Also Ogum. God of iron and machines, Ogoun is a smith, a soldier, and a politician. In modern times he has come to be known as the patron of truck drivers. He is the spirit of the frontier cutting paths, through the wilderness with his ever-present machete.

Although Ogoun clears the way for civilization, he does so through constraints. The more spiritual aspect of the small path one-on-one approach of the machete rather than the broadstroke abusive the use of iron and machines. He often prefers to dwell alone in the wilderness seeking solace and meditation. See Doing Hard Time In A Zen Monastery. He is identified with Saint Anthony.




  1. CHANGO: Top Center

  2. OYA: Top Right

  3. OGOUN: Middle Right

  4. PAPA LEGBA: Bottom Right

  5. OBATALA: Bottom Left

  6. YEMAYA: Middle Left

  7. OSHUN: Top Left


---OBATALA--PAPA-LEGBA--CHANGO--- OSHUN------JUST JUDGE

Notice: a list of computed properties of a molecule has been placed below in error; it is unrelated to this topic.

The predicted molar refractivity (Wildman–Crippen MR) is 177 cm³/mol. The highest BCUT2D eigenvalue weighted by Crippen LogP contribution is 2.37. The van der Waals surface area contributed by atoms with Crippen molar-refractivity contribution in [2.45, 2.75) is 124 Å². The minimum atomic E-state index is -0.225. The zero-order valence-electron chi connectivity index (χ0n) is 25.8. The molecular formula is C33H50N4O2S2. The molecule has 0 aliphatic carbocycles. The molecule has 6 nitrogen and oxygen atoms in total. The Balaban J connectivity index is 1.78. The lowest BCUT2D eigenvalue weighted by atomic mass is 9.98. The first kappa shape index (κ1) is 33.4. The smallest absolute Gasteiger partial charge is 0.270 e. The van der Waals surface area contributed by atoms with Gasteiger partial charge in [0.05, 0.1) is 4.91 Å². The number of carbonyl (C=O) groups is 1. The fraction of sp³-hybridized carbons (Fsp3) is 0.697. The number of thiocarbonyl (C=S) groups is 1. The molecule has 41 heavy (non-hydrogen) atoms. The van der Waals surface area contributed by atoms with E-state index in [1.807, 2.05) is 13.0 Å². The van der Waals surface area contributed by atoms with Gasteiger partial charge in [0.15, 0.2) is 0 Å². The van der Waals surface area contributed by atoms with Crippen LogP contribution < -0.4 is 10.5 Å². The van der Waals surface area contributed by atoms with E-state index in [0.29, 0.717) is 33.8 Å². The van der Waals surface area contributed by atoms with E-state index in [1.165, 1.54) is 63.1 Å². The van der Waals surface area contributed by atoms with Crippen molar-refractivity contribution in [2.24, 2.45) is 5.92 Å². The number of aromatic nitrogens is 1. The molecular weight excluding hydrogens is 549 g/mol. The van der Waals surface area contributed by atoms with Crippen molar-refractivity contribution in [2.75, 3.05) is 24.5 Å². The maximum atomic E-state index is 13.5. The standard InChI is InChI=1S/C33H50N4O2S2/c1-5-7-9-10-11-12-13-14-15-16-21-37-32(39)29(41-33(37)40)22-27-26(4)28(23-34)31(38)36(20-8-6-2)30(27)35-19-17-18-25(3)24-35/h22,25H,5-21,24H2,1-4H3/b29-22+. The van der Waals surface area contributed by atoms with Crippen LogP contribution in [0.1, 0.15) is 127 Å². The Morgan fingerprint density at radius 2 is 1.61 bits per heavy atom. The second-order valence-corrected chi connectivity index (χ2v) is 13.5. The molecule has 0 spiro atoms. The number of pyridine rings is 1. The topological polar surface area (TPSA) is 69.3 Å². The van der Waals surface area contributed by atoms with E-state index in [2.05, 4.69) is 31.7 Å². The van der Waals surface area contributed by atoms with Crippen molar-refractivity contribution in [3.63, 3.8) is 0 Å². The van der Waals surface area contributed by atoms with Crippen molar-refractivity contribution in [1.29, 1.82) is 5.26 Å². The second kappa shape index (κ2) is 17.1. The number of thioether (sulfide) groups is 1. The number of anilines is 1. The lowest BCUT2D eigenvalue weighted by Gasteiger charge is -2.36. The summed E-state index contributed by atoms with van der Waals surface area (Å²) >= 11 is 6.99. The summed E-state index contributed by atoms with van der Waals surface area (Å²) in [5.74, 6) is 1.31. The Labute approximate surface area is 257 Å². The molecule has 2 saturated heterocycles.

-----OGOUN--------OYA-----------YEMAYA


CENTRAL FIGURE: Just Judge, crucifixion of Jesus. Watched over by a
rooster on a pedestal. Inside the circle the word "Olofi" sometimes appears.
The rooster is thought to signify betrayal as in Mark 14:30: And Jesus said
to him, "Truly I say to you, That this day, this very night, before the cock
crows twice, you shall deny me three times."



Fundamentally, our experience as experienced is not different from the Zen master's. Where
we differ is that we place a fog, a particular kind of conceptual overlay onto that experience
and then make an emotional investment in that overlay, taking it to be "real" in and of itself.


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THE WORD OBEAH: What Does It Mean, How Does It Work?


SPIRITUAL GUIDES: Pass or Fail?


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SOURCE:

"A NATURAL WEALTH: The Gods of the African Diaspora"
Gnosis, issue 28 (Summer 1993), by Nisi Shawl

"THE WORD OBEAH: What Does It Mean, How Does It Work?"
by The Wanderling